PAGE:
The Zulus were the most dominant.
In his book, Zulu Warriors: The Battle for the South African Frontier, John Laband explains that, at the time of the Battle of Isandlwana, the Zulu Kingdom, under the leadership of King Cetshwayo, was perhaps the most dominant state of the southern region of Africa. This dominative power reached its peak in the 19th century with the creation of the Zulu Kingdom, a powerful centralized territory of warriors and kings. Laband states that, as a result, the British deemed it necessary to “neuter [their] military capacities.” They also wished to “break their political power.”
It was one of the most famous battles of African resistance to colonization.
Kennedy Hickman, a museum professional and military history expert, declares the Battle of Isandlwana as “worst defeat ever suffered by British forces against native opposition.” According to Hickman, a total of 1,329 British troops died in a single day, including 417 of their African troops. Only 55 British soldiers were able to retreat and survive the battlefield.
King Cetshwayo refused the British ultimatum.
In December of 1878, officials of the South African province of Natal gave King Cetshwayo an ultimatum after British citizens were killed by Zulu warriors. They ordered him to turn over his men for trial. In his book, John Laband writes that King Cetshwayo told the messenger , “Go back and tell the white man this, and let them hear it well! The Governor of Natal and I are equal. He is Governor of Natal. I am governor here.” Upon receiving Cetshwayo’s word, British forces advanced towards the Zulu Kingdom and initiated attacks.
Africans fought on the side of the British.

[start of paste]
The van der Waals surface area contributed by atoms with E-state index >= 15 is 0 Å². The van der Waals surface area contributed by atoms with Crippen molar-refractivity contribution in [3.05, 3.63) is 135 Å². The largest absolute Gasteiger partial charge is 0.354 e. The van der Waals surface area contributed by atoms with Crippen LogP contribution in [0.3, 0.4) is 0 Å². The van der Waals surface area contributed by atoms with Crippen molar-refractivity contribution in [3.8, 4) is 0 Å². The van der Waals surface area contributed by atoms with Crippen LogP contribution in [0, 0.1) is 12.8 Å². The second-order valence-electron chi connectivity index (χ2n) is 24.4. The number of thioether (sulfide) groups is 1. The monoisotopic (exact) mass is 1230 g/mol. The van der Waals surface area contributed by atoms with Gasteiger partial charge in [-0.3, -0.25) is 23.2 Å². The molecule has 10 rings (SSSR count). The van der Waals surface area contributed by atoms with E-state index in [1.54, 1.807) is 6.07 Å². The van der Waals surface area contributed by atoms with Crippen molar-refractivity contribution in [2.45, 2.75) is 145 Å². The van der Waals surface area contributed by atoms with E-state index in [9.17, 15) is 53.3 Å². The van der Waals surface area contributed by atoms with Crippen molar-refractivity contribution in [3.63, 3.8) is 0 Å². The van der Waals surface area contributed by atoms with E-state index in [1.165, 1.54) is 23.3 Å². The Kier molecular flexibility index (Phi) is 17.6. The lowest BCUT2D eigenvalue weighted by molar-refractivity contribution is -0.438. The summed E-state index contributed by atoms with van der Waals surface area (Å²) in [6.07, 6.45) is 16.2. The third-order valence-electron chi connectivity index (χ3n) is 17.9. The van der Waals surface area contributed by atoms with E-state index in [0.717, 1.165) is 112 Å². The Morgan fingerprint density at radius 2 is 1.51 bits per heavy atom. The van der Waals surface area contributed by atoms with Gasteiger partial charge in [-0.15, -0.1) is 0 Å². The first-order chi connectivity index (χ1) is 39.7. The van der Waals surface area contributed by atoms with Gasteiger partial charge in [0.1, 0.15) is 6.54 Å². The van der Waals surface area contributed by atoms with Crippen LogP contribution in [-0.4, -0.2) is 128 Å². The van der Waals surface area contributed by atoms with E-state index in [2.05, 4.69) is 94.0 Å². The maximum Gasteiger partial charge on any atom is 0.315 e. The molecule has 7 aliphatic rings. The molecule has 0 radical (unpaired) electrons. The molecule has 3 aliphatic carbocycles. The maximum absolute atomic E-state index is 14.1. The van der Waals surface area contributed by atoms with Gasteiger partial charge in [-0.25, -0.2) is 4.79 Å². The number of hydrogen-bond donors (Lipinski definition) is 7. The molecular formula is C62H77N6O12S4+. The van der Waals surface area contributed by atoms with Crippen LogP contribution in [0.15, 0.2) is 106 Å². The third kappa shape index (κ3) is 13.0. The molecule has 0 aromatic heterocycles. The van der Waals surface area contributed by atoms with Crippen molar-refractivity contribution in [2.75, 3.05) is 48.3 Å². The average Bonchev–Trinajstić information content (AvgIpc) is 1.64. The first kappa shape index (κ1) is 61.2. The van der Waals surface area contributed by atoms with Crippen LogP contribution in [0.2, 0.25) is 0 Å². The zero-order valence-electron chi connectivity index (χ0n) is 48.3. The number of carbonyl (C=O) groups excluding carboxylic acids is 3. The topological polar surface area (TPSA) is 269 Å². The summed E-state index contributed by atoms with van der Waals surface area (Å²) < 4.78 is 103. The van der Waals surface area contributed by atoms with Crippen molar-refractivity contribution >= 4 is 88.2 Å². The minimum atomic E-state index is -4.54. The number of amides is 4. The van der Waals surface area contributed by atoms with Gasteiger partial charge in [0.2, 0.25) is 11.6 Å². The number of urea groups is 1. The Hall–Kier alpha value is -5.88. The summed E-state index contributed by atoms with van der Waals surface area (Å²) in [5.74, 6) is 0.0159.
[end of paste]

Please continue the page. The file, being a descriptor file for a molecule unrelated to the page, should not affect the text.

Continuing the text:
Laband conveys that 7,000 of the 17,000 British troops in Zululand were, in fact, African. While this may be a disappointment to Africans of the post-colonial era, it is extremely important to note that “African auxiliaries provided essential logistical support for every imperial field force operating in Africa, whether British, French, Portuguese, Italian, German or Belgian.”
King Cetshwayo was the powerful Zulu ruler at the time.
Cetshwayo kaMpande was the king during the Zulu Kingdom’s last days of independence. When he came to power, after the reign of his father Mpande, the Zulu Kingdom was being threatened by both the British and the Boers. Yet, an article on Britannica.com confirms that King Cetshwayo still managed to be successful. His “strong military leadership and political acumen restored the power and prestige of the Zulu nation, which had declined during the reign of his father.”
Over-confidence in the myth of white superiority hurt the British.
More than anything, over-confidence coupled with hatred for their African rivals may have led to the defeat of the British at the Battle of Isandlwana. Dr. Saul David, an author and visiting professor of history at the University of Hull, declares that the battle “was commanded by the ambitious Lord Chelmsford, a favourite of the Queen, who had little respect for the fighting qualities of the Zulu. ‘If I am called upon to conduct operations against them,’ he wrote in July 1878, ‘I shall strive to be in a position to show them how hopelessly inferior they are to us in fighting power, altho’ numerically stronger.’”